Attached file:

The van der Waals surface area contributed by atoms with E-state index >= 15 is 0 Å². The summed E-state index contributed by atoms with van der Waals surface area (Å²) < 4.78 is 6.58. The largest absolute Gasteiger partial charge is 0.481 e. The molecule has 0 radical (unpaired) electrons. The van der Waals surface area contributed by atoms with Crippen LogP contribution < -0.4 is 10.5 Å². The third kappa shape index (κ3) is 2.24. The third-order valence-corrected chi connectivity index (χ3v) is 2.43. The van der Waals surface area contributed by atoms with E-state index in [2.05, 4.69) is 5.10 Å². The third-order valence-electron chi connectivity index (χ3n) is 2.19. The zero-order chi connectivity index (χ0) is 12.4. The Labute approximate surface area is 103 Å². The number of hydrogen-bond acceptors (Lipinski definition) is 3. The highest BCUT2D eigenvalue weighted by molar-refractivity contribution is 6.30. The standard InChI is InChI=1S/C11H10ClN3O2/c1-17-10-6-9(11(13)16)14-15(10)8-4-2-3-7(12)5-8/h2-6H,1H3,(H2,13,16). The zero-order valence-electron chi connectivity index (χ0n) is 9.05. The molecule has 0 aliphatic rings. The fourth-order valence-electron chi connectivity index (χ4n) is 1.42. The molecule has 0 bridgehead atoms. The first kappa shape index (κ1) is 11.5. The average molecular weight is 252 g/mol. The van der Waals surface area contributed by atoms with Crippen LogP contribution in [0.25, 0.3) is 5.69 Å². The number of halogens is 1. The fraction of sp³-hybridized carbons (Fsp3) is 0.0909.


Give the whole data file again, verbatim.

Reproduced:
The van der Waals surface area contributed by atoms with E-state index >= 15 is 0 Å². The summed E-state index contributed by atoms with van der Waals surface area (Å²) < 4.78 is 6.58. The largest absolute Gasteiger partial charge is 0.481 e. The molecule has 0 radical (unpaired) electrons. The van der Waals surface area contributed by atoms with Crippen LogP contribution < -0.4 is 10.5 Å². The third kappa shape index (κ3) is 2.24. The third-order valence-corrected chi connectivity index (χ3v) is 2.43. The van der Waals surface area contributed by atoms with E-state index in [2.05, 4.69) is 5.10 Å². The third-order valence-electron chi connectivity index (χ3n) is 2.19. The zero-order chi connectivity index (χ0) is 12.4. The Labute approximate surface area is 103 Å². The number of hydrogen-bond acceptors (Lipinski definition) is 3. The highest BCUT2D eigenvalue weighted by molar-refractivity contribution is 6.30. The standard InChI is InChI=1S/C11H10ClN3O2/c1-17-10-6-9(11(13)16)14-15(10)8-4-2-3-7(12)5-8/h2-6H,1H3,(H2,13,16). The zero-order valence-electron chi connectivity index (χ0n) is 9.05. The molecule has 0 aliphatic rings. The fourth-order valence-electron chi connectivity index (χ4n) is 1.42. The molecule has 0 bridgehead atoms. The first kappa shape index (κ1) is 11.5. The average molecular weight is 252 g/mol. The van der Waals surface area contributed by atoms with Crippen LogP contribution in [0.25, 0.3) is 5.69 Å². The number of halogens is 1. The fraction of sp³-hybridized carbons (Fsp3) is 0.0909.